What can today’s activists learn from the history of campaigning?

Duncan Green - November 26, 2015

Spent an afternoon recently discussing the lessons of UK history with an eclectic mix of historians and modern day campaigners. Organized by Friends of the Earth’s Big Ideas project and the History and Policy network, it was the second instalment in a really interesting process (see here for my post on an earlier session). This time around, H&P had commissioned a set of short case …

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What’s changed since Copenhagen? Curtain raiser for the Paris climate talks  

Duncan Green - November 25, 2015

Tracy Carty, Oxfam Climate Change Policy Adviser, with an excerpt from its Paris media briefing, published today The last time leaders got together to agree a global climate deal it ended in multilateral meltdown.  Copenhagen was widely condemned as a failure – a failure that still haunts the climate negotiations, and one that governments meeting in Paris next week will not want to repeat. Six …

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Here’s my attempt at a takeaway message on How Change Happens – what do you think?

Duncan Green - November 24, 2015

Reminder – if you are one of the truly alarming number of people who have downloaded the 160 page draft of How Change Happens, the deadline for comments is just two weeks away – 10th December. Background to the book here. One of the main messages already emerging from feedback is that I need to ‘throw readers a bone’ in the final chapter, in the …

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Why is the World Bank Group dragging its feet over its disastrous PPP policy on funding healthcare?

Duncan Green - November 20, 2015

Oxfam health policy lead Anna Marriott gets back from maternity leave to find that the World Bank Group is dragging its feet over a disastrous health contract in Lesotho Back in April 2014, World Bank Group President Jim Kim said in a televised interview (19 ½ minutes in) that his organisation would be ‘the’ go-to group to understand how health sector public private partnerships (PPPs) …

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Reading the tea leaves: What the women’s movement can learn from a victory in India

Duncan Green - November 19, 2015

This piece by Devaki Jain, an Indian feminist economist, originally appeared on the scroll.in website The good news for the women’s movement in India came from Munnar, a hill station in Kerala, last month where a group of women workers won a signal battle against their employers, a tea estate by the name of Kanan Devan Hills Plantations. One of the slogans at the protest read: “We pick …

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What can violence/conflict people learn from the governance debate (and vice versa)? Report back on a day discussing new IDS research

Duncan Green - November 18, 2015

I recently spent a day among conflict wonks (a thoroughly charming and unscary group) to discuss IDS’ research programme on Addressing and Mitigating Violence. There are piles of case studies and thematic papers on the website (here’s a collection of abstracts); this seminar was part of bringing them all together into some kind of overarching narrative. The starting point for the programme was the World …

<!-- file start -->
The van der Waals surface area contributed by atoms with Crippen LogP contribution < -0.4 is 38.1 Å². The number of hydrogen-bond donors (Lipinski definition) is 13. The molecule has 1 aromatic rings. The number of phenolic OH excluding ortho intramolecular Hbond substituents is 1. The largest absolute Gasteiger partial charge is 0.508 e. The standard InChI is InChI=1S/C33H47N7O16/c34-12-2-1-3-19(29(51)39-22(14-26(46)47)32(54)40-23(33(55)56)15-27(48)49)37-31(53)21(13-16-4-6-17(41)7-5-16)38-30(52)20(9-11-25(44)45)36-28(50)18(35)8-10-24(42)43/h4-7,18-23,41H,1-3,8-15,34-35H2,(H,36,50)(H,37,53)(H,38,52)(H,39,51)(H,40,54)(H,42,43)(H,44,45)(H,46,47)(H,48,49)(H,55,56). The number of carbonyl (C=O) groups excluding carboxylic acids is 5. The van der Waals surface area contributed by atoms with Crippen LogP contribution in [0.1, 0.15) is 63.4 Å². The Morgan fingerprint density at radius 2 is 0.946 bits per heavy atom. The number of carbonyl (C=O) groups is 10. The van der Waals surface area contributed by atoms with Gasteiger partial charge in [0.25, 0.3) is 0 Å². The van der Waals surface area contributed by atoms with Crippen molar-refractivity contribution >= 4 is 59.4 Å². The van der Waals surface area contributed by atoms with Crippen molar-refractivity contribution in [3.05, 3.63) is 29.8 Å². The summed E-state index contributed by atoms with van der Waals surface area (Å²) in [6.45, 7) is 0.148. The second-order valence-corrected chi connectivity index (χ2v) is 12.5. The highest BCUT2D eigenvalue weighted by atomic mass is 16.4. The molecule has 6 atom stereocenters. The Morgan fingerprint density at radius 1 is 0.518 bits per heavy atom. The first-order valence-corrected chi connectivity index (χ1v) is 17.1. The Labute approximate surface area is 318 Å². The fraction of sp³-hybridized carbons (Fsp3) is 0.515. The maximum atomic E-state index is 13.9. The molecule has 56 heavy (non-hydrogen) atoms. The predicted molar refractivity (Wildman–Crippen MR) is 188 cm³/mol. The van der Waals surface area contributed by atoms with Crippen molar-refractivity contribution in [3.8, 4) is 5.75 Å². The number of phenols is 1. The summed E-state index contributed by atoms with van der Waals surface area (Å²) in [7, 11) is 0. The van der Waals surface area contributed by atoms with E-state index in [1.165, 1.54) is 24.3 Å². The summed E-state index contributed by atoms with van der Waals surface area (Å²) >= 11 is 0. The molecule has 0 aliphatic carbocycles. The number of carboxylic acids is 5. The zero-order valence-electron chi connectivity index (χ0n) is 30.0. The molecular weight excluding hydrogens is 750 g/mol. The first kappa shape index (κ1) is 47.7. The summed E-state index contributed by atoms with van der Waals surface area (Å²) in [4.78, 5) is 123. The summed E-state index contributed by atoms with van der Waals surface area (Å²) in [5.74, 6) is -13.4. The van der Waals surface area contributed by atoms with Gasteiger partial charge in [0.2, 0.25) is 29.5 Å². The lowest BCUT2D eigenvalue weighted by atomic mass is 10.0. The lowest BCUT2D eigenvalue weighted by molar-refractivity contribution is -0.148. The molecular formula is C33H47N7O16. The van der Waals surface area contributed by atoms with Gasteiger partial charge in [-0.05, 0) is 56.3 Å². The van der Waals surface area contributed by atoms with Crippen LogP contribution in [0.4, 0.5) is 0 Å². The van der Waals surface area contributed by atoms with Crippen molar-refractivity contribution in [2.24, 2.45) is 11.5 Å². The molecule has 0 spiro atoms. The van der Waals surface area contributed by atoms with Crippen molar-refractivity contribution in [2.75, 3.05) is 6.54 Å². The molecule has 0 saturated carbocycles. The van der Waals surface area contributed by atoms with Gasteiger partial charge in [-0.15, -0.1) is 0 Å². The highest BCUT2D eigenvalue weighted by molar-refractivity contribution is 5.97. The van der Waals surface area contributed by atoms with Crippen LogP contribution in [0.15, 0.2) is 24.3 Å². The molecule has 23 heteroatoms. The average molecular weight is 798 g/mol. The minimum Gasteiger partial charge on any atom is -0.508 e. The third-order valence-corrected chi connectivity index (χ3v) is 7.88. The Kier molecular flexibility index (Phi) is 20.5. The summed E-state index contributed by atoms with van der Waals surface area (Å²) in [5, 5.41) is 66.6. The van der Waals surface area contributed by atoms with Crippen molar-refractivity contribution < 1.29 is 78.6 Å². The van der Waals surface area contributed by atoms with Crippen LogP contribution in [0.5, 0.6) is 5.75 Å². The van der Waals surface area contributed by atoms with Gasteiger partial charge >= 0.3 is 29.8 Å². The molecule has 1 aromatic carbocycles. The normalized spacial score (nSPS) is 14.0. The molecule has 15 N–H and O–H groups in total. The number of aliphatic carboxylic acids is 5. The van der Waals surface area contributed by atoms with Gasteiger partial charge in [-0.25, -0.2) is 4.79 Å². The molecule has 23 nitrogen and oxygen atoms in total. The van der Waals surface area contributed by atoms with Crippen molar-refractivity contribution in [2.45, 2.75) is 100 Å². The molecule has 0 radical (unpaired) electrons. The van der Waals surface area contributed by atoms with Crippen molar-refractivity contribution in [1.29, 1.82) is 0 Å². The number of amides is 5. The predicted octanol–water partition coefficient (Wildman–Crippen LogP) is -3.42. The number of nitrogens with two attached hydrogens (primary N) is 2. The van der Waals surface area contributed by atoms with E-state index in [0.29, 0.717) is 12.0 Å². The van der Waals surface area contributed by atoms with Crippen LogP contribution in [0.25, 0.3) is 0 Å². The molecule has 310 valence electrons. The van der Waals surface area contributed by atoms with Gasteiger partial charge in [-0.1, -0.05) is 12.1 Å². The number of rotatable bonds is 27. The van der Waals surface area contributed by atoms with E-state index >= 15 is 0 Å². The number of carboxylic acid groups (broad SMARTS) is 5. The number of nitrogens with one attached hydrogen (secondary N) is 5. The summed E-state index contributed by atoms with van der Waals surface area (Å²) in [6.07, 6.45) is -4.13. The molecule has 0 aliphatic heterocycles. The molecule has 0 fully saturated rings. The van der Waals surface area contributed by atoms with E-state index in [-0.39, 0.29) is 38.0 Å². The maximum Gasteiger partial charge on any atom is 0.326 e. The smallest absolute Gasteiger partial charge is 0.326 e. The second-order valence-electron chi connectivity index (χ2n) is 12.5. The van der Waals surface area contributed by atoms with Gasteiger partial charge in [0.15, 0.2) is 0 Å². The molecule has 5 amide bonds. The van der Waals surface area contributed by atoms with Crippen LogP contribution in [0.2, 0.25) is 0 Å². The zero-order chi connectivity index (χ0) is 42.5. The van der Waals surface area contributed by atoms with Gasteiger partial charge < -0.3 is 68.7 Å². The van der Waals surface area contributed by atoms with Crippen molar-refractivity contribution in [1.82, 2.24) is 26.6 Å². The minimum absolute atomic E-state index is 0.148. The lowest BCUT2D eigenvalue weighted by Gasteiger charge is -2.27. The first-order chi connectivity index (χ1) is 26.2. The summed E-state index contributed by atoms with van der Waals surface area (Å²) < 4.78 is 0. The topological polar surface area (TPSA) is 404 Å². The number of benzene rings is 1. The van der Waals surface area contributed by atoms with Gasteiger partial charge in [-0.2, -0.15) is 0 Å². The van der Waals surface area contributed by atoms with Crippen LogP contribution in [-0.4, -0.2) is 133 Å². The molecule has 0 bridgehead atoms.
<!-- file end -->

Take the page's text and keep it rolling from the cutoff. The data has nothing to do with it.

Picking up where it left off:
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Why being scooped by Piketty is no bad thing for Oxfam (but what will the government of India think?)

Duncan Green - November 13, 2015

Guest post from Tim Gore, Oxfam’s climate change policy czar  No-one likes to be scooped, least of all researchers who have battled through Oxfam’s internal sign-off process. But when the authors who beat you to the publication punch include one of the most famous economists in the world – as we experienced last week – we can at least be reassured that our analysis is …

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How do developing country decision makers rate aid donors? Great new data (shame about the comms)

Duncan Green - November 12, 2015

Brilliant. Someone’s finally done it. For years I’ve been moaning on about how no-one ever asks developing country governments to assess aid donors (rather than the other way around), and then publishes a league table of the good, the bad and the seriously ugly. Now AidData has released ‘Listening To Leaders: Which Development Partners Do They Prefer And Why?’ based on an online survey of …

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A big win for climate change campaigners in the Philippines – how did they do it?

Duncan Green - November 11, 2015

Some great news from the Philippines. The Philippines Survival Fund, which I blogged about a couple of years ago, is finally open for business – local governments and community organizations will now be apply to apply for funds up to 1 billion pesos (US$21m) a year, for projects that help communities adapt to climate change. The first lesson is the need for stamina – even …

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5 times bigger than aid: important new research on drugs as a (missing) development issue

Duncan Green - November 6, 2015

A couple of years ago I reported on an excellent meeting at Christian Aid on drugs as a development issue. They have continued that work and today published an important new paper by Eric Gutierrez, ‘Drugs and Illicit Practices: assessing their impact on development and governance’. The paper argues that the illicit drug trade is a ‘major blind spot in development thinking’, and uses in-depth …

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